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The reality of a technology triumvirate of nuclear, hydrogen and carbon capture

Rick Gray, Sector Lead for Energy at ISG, discusses UK's energy future - the seamless integration of hydrogen, nuclear power, and CCS (carbon capture and storage) technologies.

In the pursuit of a net zero future, the United Kingdom must embrace diverse technologies to decarbonise the power system by 2035. Among these, hydrogen, nuclear power, and carbon capture and storage (CCS) have emerged as key players in the country's ambitious plans to combat climate change. By harnessing the synergies among these technologies, the UK should be able to pave the way for a greener and more energy-efficient tomorrow.  But what’s the reality of these individual technologies coming together before 2035 without consolidated investment, green energy ‘hubs’ promoting collaboration between currently individual technology developers? 
Hydrogen, often hailed as the fuel of the future, has immense potential to transform the energy landscape. Through electrolysis, renewable energy sources like wind and solar power can produce green hydrogen, emitting only water vapor when used as fuel. The UK, with its abundant renewable resources, can capitalise on this technology to create a sustainable hydrogen economy. Green hydrogen can be employed in various sectors, including transportation, heating, and industry, reducing reliance on fossil fuels and significantly lowering carbon emissions.

The downside to hydrogen is that its production is very energy intensive, building the infrastructure requires substantial investment and many methods of production emit carbon dioxide.  For hydrogen to be a real success it seems it’s future relies on working closely with developments such as Small Modular Reactors and the UK industrial clusters that are developing Carbon Capture solutions for industry.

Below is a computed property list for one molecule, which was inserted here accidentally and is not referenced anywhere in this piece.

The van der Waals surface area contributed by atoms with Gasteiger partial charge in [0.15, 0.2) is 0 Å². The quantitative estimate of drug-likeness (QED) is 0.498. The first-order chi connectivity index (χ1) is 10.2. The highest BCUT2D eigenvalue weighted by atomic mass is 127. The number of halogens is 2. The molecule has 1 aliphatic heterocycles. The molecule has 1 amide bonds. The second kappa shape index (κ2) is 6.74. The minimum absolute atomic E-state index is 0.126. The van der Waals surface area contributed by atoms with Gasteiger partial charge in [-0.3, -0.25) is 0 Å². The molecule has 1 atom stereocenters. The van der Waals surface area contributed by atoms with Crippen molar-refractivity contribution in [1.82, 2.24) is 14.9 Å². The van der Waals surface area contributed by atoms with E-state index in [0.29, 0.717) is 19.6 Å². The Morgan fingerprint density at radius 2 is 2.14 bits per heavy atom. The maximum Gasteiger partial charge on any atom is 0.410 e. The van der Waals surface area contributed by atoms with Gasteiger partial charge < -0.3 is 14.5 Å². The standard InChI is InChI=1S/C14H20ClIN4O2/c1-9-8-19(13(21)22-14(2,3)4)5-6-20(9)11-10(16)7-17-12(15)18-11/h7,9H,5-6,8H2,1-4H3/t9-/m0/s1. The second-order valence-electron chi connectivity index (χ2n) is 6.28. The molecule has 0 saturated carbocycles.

Nuclear Power
Nuclear power has long been recognised as a reliable source of low-carbon energy. Nuclear reactors generate electricity without producing greenhouse gases, providing a stable power supply that complements the intermittent nature of renewable energy sources. As the UK upgrades its nuclear infrastructure, it can ensure a consistent energy supply while reducing its carbon footprint. Additionally, advancements in small modular reactors (SMRs) offer scalability and enhanced safety features, making nuclear energy an even more attractive option for the future energy mix.

Nuclear developments are notoriously difficult to get off the ground with significant development and capital costs.  This is particularly true with Giga scale developments that have an excruciatingly long tail before significant return on investment.  Linking hydrogen with power generation could potentially enhance the commerciality of new nuclear by using the off-peak power and heat for production.  There’s also a role for micro-reactors and Gen4 technologies, which are more likely to cost less that £1bn, be quicker to deploy and support industrial use cases that require energy for fixed assets and transport. 

Carbon Capture and Storage (CCS)
While transitioning to renewable energy sources is crucial, mitigating emissions from existing fossil fuel-based infrastructure is a key part of the energy transition. CCS technology plays a role in this by capturing carbon dioxide emissions from industrial processes and power plants. The captured CO2 is then transported and stored underground in geological formations, preventing it from entering the atmosphere. By integrating CCS into existing facilities and new projects, the UK can significantly reduce emissions.

One of the key initiatives driving CCS adoption in the UK is the CCS Infrastructure Fund, a government-backed program that provides financial support for the development of CCS projects. This funding has facilitated the establishment of CCS clusters, where multiple industrial facilities can share CCS infrastructure, reducing costs and maximising efficiency.  the UK government has invested in research and innovation through initiatives like the Net Zero Teesside Project, which focuses on decarbonising the Teesside industrial cluster.  But with independent development plots in the freeport it will be interesting see how industry embraces these opportunities or not.